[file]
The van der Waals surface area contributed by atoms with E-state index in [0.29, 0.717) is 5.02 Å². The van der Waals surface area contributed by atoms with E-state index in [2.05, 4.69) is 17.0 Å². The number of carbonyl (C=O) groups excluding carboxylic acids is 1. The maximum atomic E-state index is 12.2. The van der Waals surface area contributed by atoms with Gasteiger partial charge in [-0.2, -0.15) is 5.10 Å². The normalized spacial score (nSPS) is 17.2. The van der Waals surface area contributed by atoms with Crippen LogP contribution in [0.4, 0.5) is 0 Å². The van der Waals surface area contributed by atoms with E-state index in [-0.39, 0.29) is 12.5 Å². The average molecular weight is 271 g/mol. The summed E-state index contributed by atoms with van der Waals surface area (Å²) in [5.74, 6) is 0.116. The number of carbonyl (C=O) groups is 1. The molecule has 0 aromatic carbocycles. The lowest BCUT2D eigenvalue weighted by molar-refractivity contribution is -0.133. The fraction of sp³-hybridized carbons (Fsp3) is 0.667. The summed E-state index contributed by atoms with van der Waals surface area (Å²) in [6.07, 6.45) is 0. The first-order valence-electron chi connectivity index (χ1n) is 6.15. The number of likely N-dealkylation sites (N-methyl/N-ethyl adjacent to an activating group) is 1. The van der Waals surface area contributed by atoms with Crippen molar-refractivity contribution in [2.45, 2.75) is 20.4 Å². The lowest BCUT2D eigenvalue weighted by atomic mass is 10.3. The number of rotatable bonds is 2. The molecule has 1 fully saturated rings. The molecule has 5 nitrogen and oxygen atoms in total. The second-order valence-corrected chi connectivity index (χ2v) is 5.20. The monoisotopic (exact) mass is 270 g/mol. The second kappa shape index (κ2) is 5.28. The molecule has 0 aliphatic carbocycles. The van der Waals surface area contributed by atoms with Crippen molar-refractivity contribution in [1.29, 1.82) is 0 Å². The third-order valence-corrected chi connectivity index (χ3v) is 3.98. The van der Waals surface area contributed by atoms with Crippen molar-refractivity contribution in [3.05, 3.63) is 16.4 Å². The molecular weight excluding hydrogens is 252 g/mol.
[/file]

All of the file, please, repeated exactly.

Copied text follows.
The van der Waals surface area contributed by atoms with E-state index in [0.29, 0.717) is 5.02 Å². The van der Waals surface area contributed by atoms with E-state index in [2.05, 4.69) is 17.0 Å². The number of carbonyl (C=O) groups excluding carboxylic acids is 1. The maximum atomic E-state index is 12.2. The van der Waals surface area contributed by atoms with Gasteiger partial charge in [-0.2, -0.15) is 5.10 Å². The normalized spacial score (nSPS) is 17.2. The van der Waals surface area contributed by atoms with Crippen LogP contribution in [0.4, 0.5) is 0 Å². The van der Waals surface area contributed by atoms with E-state index in [-0.39, 0.29) is 12.5 Å². The average molecular weight is 271 g/mol. The summed E-state index contributed by atoms with van der Waals surface area (Å²) in [5.74, 6) is 0.116. The number of carbonyl (C=O) groups is 1. The molecule has 0 aromatic carbocycles. The lowest BCUT2D eigenvalue weighted by molar-refractivity contribution is -0.133. The fraction of sp³-hybridized carbons (Fsp3) is 0.667. The summed E-state index contributed by atoms with van der Waals surface area (Å²) in [6.07, 6.45) is 0. The first-order valence-electron chi connectivity index (χ1n) is 6.15. The number of likely N-dealkylation sites (N-methyl/N-ethyl adjacent to an activating group) is 1. The van der Waals surface area contributed by atoms with Crippen molar-refractivity contribution in [2.45, 2.75) is 20.4 Å². The lowest BCUT2D eigenvalue weighted by atomic mass is 10.3. The number of rotatable bonds is 2. The molecule has 1 fully saturated rings. The molecule has 5 nitrogen and oxygen atoms in total. The second-order valence-corrected chi connectivity index (χ2v) is 5.20. The monoisotopic (exact) mass is 270 g/mol. The second kappa shape index (κ2) is 5.28. The molecule has 0 aliphatic carbocycles. The van der Waals surface area contributed by atoms with Crippen molar-refractivity contribution in [1.29, 1.82) is 0 Å². The third-order valence-corrected chi connectivity index (χ3v) is 3.98. The van der Waals surface area contributed by atoms with Crippen molar-refractivity contribution in [3.05, 3.63) is 16.4 Å². The molecular weight excluding hydrogens is 252 g/mol.